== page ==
# Yes, Mathematics is important…How mathematics actually saved the world

People who know me know that I am a huge fan of mathematics. My last academic paper for communication was a theoretical paper using a mathematical iterative model to develop international compliance and friendship between nations that have adversarial relationships. I developed this because I was sick and tired of the 18th century negotiations model we’ve been using nonstop even to this day, something I critique quite often whenever we get to having to deal with yet another adventure in acquiring peace in the Middle East.

But recently, according to Wired, it seems that mathematics has more of an interesting history than we may have been told. During the Second World War, it appears that our intelligence used the kind of thinking I really like. Instead of just relying on spot reports and covert agents, they used innovative thinking. When soldiers captured enemy tanks, rather than just strip them apart for intelligence involving their capabilities, they also recorded the serial number for the tank itself. Some intrepid mathematician for the government realized that if you used those numbers, you not only could catalogue a specific tank, but you could use the categorization scheme to figure out exactly how many tanks the Germans had. And once you knew that, you knew exactly how many you needed to make to overwhelm your enemy. Unlike the past where nations would just create weapons until they ran out of money, or guestimated they were making enough, this told you exactly how much you needed to beat your opponent in the field. When you needed a 2 to 1 advantage, at least according to the old numbers involving calvary and tank warefare, it was important to only field as much as you needed.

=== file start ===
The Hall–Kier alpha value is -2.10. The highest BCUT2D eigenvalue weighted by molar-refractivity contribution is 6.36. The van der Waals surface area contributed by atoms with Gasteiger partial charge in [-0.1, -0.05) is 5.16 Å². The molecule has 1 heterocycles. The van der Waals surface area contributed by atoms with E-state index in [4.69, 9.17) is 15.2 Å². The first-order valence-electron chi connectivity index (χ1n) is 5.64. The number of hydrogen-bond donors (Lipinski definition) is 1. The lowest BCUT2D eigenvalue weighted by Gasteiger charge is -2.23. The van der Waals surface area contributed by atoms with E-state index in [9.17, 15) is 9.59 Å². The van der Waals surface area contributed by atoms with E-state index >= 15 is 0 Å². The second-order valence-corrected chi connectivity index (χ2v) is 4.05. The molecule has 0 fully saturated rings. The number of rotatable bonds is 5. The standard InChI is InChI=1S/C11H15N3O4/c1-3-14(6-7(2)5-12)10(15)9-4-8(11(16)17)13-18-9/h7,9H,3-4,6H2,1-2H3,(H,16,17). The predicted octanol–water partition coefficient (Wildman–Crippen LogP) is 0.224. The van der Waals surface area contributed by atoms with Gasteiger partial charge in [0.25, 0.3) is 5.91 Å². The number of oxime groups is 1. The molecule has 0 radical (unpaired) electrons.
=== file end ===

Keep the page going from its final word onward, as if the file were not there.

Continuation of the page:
Well, the equation they came up with was:

, where k=the number of tanks observed, m=the largest serial number observed. The -1 is the simple factor that for every tank you take out of usage (meaning you were looking at the serial number of a tank that was removed from battle), you would not run into that same serial number again. Then you use this number to calculate the variance (N) and you now know how many tanks the enemy was fielding.

This formula was so accurate that we predicted the German were building 255 tanks a month, and after the war we discovered we were off by one tank (they were building 256 tanks a month). Not bad, eh?

People constantly disparage the importance of mathematics, but it can be used for so many different applications that people don’t even think about. With iterative calculations, you can estimate instances of occurrences, something I’ve recently found to be very interesting in figuring out long-term, generational effects. For too long, we’ve focused on calculus, which is quite useful for area-filling calculations, but this has pushed us into a one-use kind of mathematics that has limited its application. Statistics are great for certain things, but some questions involve the application of time and the degeneration of numbers. Fortunately, our ability to use the math at our disposal makes us capable of answering a lot of questions we were only imagining only a few decades before.